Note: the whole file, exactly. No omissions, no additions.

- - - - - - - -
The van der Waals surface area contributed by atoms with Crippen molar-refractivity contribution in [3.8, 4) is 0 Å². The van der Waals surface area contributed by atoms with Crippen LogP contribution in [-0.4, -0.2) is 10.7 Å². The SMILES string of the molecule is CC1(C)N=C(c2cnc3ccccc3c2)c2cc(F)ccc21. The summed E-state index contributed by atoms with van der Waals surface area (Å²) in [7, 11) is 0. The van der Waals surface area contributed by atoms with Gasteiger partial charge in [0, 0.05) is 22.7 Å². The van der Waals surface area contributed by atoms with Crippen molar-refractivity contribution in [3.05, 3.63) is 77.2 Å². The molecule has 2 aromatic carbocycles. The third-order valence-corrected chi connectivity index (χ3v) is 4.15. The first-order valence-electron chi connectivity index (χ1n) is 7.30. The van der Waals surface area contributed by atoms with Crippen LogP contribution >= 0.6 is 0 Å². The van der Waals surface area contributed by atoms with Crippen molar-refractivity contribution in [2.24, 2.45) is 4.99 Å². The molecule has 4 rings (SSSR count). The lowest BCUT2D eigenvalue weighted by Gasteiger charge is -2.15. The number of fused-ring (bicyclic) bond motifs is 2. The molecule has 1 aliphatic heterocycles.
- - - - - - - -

The van der Waals surface area contributed by atoms with Crippen molar-refractivity contribution in [3.8, 4) is 0 Å². The van der Waals surface area contributed by atoms with Crippen LogP contribution in [-0.4, -0.2) is 10.7 Å². The SMILES string of the molecule is CC1(C)N=C(c2cnc3ccccc3c2)c2cc(F)ccc21. The summed E-state index contributed by atoms with van der Waals surface area (Å²) in [7, 11) is 0. The van der Waals surface area contributed by atoms with Gasteiger partial charge in [0, 0.05) is 22.7 Å². The van der Waals surface area contributed by atoms with Crippen molar-refractivity contribution in [3.05, 3.63) is 77.2 Å². The molecule has 2 aromatic carbocycles. The third-order valence-corrected chi connectivity index (χ3v) is 4.15. The first-order valence-electron chi connectivity index (χ1n) is 7.30. The van der Waals surface area contributed by atoms with Crippen LogP contribution >= 0.6 is 0 Å². The van der Waals surface area contributed by atoms with Crippen molar-refractivity contribution in [2.24, 2.45) is 4.99 Å². The molecule has 4 rings (SSSR count). The lowest BCUT2D eigenvalue weighted by Gasteiger charge is -2.15. The number of fused-ring (bicyclic) bond motifs is 2. The molecule has 1 aliphatic heterocycles.